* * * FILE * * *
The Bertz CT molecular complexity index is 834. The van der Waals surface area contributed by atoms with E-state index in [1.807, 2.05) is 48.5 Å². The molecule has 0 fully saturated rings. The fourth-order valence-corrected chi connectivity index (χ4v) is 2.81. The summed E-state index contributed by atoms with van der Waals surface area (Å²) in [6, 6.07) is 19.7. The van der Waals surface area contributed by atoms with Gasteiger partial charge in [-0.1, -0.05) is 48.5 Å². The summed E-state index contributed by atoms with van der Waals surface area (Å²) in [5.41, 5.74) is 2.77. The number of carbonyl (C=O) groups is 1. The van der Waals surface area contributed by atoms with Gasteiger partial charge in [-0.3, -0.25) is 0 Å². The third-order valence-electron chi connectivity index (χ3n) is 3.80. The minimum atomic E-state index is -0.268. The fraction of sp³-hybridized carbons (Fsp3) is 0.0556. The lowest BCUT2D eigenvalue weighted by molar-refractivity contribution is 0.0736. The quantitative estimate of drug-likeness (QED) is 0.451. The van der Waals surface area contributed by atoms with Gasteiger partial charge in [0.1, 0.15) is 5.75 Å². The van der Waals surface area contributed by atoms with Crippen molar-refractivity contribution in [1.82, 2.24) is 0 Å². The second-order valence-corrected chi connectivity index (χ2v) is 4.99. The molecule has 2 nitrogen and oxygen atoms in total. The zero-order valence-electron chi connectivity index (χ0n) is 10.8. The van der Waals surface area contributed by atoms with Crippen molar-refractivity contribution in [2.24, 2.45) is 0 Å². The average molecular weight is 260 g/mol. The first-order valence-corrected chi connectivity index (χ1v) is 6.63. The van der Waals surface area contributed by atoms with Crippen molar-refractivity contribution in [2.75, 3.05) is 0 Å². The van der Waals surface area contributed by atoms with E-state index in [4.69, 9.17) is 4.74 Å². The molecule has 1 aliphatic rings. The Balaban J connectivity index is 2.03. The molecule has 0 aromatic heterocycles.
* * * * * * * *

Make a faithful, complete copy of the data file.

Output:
The Bertz CT molecular complexity index is 834. The van der Waals surface area contributed by atoms with E-state index in [1.807, 2.05) is 48.5 Å². The molecule has 0 fully saturated rings. The fourth-order valence-corrected chi connectivity index (χ4v) is 2.81. The summed E-state index contributed by atoms with van der Waals surface area (Å²) in [6, 6.07) is 19.7. The van der Waals surface area contributed by atoms with Gasteiger partial charge in [-0.1, -0.05) is 48.5 Å². The summed E-state index contributed by atoms with van der Waals surface area (Å²) in [5.41, 5.74) is 2.77. The number of carbonyl (C=O) groups is 1. The van der Waals surface area contributed by atoms with Gasteiger partial charge in [-0.3, -0.25) is 0 Å². The third-order valence-electron chi connectivity index (χ3n) is 3.80. The minimum atomic E-state index is -0.268. The fraction of sp³-hybridized carbons (Fsp3) is 0.0556. The lowest BCUT2D eigenvalue weighted by molar-refractivity contribution is 0.0736. The quantitative estimate of drug-likeness (QED) is 0.451. The van der Waals surface area contributed by atoms with Gasteiger partial charge in [0.1, 0.15) is 5.75 Å². The van der Waals surface area contributed by atoms with Crippen molar-refractivity contribution in [1.82, 2.24) is 0 Å². The second-order valence-corrected chi connectivity index (χ2v) is 4.99. The molecule has 2 nitrogen and oxygen atoms in total. The zero-order valence-electron chi connectivity index (χ0n) is 10.8. The van der Waals surface area contributed by atoms with Crippen molar-refractivity contribution in [2.24, 2.45) is 0 Å². The average molecular weight is 260 g/mol. The first-order valence-corrected chi connectivity index (χ1v) is 6.63. The van der Waals surface area contributed by atoms with Crippen molar-refractivity contribution in [2.75, 3.05) is 0 Å². The van der Waals surface area contributed by atoms with E-state index in [4.69, 9.17) is 4.74 Å². The molecule has 1 aliphatic rings. The Balaban J connectivity index is 2.03. The molecule has 0 aromatic heterocycles.